JUBA - They came only for a night: thousands fleeing gunshots in the darkness for the safety of UN peacekeeping bases in South Sudan's capital Juba.
In the following days, gunfire and explosions continued to shake the city, as troops loyal to President Salva Kiir fought with those allied to his ousted deputy, Riek Machar, and terrified residents cowered where they could find shelter.
One year later and with civil war still raging, some 100,000 civilians remain trapped inside the UN camps ringed with barbed wire, surviving off food aid handouts in miserable conditions, but still too terrified to venture out for fear of being killed.
"How can we go out when there is no peace?" asked Veronica Henry, a woman in her fifties living in a crowded UN-guarded camp in Juba, where thousands live crammed into streets of makeshift plastic tents.
Many are gloomy about the prospects of the violence ending any time soon. South Sudan is locked into conflict, with the bloodshed in Juba having set off a cycle of retaliatory killings across swathes of the country.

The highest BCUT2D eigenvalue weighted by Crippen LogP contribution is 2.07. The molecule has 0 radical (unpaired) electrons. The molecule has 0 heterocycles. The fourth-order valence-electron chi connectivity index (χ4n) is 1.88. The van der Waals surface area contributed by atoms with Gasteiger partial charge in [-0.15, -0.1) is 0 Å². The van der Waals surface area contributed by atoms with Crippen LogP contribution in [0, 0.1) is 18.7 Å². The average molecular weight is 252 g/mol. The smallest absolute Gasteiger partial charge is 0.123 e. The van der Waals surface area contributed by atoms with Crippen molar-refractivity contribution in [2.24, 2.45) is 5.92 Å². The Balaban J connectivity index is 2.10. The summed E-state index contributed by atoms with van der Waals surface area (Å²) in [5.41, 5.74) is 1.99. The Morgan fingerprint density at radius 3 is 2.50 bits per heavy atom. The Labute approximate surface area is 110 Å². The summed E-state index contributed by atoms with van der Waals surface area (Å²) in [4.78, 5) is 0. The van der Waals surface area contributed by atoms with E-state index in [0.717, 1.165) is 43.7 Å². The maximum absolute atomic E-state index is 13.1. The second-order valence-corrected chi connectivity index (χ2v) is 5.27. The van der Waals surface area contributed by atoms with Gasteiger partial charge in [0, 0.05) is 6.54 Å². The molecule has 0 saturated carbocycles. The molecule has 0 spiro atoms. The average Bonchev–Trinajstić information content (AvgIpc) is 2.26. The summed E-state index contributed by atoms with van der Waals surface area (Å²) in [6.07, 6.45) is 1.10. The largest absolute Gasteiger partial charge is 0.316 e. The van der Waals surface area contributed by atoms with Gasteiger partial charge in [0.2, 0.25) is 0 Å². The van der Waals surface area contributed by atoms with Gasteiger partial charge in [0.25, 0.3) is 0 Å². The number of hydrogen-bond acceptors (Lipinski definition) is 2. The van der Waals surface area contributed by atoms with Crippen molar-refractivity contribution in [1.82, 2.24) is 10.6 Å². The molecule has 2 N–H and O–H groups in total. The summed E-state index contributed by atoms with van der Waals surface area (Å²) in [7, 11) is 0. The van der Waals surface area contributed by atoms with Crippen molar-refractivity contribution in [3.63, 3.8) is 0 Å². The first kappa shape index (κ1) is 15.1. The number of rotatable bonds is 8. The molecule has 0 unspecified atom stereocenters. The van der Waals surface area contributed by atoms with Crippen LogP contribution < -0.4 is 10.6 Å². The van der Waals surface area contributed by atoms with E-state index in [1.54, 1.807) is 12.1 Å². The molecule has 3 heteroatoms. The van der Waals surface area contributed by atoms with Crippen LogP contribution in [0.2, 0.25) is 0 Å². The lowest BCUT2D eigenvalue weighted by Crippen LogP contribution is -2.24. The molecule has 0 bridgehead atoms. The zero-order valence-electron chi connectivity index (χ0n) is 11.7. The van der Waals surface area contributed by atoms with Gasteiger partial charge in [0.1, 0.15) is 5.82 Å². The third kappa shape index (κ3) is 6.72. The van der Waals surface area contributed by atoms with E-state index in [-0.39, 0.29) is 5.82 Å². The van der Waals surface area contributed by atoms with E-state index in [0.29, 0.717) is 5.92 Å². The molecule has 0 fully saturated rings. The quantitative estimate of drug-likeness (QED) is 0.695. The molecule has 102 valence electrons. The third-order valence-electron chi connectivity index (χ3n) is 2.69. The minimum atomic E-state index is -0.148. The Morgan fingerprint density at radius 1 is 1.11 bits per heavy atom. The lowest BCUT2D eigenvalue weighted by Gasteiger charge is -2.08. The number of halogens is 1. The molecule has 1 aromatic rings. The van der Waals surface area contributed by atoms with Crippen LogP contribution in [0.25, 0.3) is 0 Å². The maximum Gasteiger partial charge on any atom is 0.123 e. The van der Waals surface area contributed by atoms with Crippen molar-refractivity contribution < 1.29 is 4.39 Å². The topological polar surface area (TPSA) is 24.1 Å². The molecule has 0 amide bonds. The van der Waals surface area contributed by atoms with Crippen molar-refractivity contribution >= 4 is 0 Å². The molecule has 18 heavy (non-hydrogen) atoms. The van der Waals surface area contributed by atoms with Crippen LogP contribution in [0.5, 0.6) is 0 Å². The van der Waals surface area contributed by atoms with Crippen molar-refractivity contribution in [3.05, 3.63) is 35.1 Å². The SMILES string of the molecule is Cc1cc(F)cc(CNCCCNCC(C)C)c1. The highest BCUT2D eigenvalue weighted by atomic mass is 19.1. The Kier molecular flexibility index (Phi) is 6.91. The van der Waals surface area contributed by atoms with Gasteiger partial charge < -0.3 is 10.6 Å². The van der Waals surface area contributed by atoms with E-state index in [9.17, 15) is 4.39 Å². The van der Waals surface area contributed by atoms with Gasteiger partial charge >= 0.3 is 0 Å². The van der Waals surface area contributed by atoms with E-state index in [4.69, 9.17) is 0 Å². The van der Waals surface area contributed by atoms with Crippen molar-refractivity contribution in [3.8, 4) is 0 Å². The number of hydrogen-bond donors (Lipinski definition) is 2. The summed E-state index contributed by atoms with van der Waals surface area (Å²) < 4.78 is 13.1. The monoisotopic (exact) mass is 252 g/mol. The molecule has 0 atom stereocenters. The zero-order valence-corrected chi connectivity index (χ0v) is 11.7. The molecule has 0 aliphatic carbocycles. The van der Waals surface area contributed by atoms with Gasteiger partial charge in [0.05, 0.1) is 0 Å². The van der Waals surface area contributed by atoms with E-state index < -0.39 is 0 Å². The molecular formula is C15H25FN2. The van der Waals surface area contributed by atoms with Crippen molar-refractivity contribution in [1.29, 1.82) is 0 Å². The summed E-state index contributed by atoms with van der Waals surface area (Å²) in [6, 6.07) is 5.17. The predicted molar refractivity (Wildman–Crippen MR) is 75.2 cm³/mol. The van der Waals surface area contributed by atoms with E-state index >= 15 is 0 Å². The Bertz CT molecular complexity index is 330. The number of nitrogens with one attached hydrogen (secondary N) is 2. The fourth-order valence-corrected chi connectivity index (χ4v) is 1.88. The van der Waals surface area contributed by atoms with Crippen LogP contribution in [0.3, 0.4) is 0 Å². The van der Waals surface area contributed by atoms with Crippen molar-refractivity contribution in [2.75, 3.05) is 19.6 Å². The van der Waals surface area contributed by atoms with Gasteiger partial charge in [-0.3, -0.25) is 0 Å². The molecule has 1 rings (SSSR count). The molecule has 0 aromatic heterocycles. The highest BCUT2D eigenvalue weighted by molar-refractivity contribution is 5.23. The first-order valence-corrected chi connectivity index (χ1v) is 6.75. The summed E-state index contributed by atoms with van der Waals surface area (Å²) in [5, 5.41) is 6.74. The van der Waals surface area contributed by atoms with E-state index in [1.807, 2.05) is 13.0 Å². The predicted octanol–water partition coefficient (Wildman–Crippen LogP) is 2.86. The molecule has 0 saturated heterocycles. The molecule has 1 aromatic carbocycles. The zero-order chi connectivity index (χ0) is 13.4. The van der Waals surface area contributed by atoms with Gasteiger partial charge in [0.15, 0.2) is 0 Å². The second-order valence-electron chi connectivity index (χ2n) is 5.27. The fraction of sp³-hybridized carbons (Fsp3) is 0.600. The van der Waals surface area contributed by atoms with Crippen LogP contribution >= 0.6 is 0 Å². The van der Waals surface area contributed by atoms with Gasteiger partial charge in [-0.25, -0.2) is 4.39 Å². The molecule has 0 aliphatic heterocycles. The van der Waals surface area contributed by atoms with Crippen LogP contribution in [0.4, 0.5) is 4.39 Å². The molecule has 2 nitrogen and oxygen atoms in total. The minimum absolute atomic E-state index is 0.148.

"We've been one year here, but we are alive," said Thong Gai, sitting outside his plastic tent home under the blazing hot sun in the UN camp in Juba.
Half the country's 12 million people need aid, the UN says, including nearly two million people who fled their homes from the fighting.
"It is tough living here but there is nothing we can do, nothing to do," said Gai, who entered the camp as fighting broke out on December 15 last year. "We just have to be patient, and we shall have peace one day."
'Battle against famine'
Amid the continued threat of international sanctions, warring forces have signed repeated ceasefire deals, but all collapsed within days.
"I am begging the international community, please, you have to pressure the government and the opposition," Henry said.
Her optimism at South Sudan's independence in 2011 - after people voted overwhelmingly to split from north Sudan following decades of war - has long faded.
"We have struggled for so long in this country," she said grimly.
Aid workers describe a desperate situation, with Oxfam country chief Zlatko Gegic warning that millions are going "hungry in a man-made disaster".